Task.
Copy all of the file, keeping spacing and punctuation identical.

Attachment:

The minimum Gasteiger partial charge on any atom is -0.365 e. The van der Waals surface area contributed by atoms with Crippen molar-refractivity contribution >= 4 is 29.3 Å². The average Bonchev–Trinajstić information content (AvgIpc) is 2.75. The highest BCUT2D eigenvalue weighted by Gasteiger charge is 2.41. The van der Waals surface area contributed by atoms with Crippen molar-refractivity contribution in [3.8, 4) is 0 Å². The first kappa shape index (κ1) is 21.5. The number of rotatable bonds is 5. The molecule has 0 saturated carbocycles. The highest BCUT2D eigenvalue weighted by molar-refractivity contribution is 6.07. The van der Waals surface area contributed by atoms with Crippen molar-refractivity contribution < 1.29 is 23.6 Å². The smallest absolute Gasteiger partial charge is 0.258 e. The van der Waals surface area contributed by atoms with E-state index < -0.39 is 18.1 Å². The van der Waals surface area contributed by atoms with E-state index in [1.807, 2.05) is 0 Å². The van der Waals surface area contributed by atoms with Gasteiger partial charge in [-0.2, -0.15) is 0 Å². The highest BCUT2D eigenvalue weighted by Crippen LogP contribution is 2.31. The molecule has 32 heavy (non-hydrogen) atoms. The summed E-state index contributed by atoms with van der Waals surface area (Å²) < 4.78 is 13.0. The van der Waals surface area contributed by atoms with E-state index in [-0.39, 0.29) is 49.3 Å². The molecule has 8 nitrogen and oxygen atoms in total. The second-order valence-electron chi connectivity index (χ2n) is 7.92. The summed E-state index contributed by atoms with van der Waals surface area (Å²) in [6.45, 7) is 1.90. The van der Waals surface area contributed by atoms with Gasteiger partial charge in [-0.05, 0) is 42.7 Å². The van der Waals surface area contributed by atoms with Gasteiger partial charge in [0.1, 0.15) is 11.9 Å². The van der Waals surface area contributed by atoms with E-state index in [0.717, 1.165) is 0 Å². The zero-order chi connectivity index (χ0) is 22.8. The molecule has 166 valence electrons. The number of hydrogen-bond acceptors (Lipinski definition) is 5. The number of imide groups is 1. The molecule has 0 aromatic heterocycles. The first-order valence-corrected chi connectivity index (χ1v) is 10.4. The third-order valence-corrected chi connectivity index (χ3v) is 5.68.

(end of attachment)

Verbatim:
The minimum Gasteiger partial charge on any atom is -0.365 e. The van der Waals surface area contributed by atoms with Crippen molar-refractivity contribution >= 4 is 29.3 Å². The average Bonchev–Trinajstić information content (AvgIpc) is 2.75. The highest BCUT2D eigenvalue weighted by Gasteiger charge is 2.41. The van der Waals surface area contributed by atoms with Crippen molar-refractivity contribution in [3.8, 4) is 0 Å². The first kappa shape index (κ1) is 21.5. The number of rotatable bonds is 5. The molecule has 0 saturated carbocycles. The highest BCUT2D eigenvalue weighted by molar-refractivity contribution is 6.07. The van der Waals surface area contributed by atoms with Crippen molar-refractivity contribution < 1.29 is 23.6 Å². The smallest absolute Gasteiger partial charge is 0.258 e. The van der Waals surface area contributed by atoms with E-state index < -0.39 is 18.1 Å². The van der Waals surface area contributed by atoms with E-state index in [1.807, 2.05) is 0 Å². The van der Waals surface area contributed by atoms with Gasteiger partial charge in [-0.2, -0.15) is 0 Å². The highest BCUT2D eigenvalue weighted by Crippen LogP contribution is 2.31. The molecule has 32 heavy (non-hydrogen) atoms. The summed E-state index contributed by atoms with van der Waals surface area (Å²) < 4.78 is 13.0. The van der Waals surface area contributed by atoms with E-state index in [-0.39, 0.29) is 49.3 Å². The molecule has 8 nitrogen and oxygen atoms in total. The second-order valence-electron chi connectivity index (χ2n) is 7.92. The summed E-state index contributed by atoms with van der Waals surface area (Å²) in [6.45, 7) is 1.90. The van der Waals surface area contributed by atoms with Gasteiger partial charge in [-0.05, 0) is 42.7 Å². The van der Waals surface area contributed by atoms with Gasteiger partial charge in [0.1, 0.15) is 11.9 Å². The van der Waals surface area contributed by atoms with E-state index in [0.717, 1.165) is 0 Å². The zero-order chi connectivity index (χ0) is 22.8. The molecule has 166 valence electrons. The number of hydrogen-bond acceptors (Lipinski definition) is 5. The number of imide groups is 1. The molecule has 0 aromatic heterocycles. The first-order valence-corrected chi connectivity index (χ1v) is 10.4. The third-order valence-corrected chi connectivity index (χ3v) is 5.68.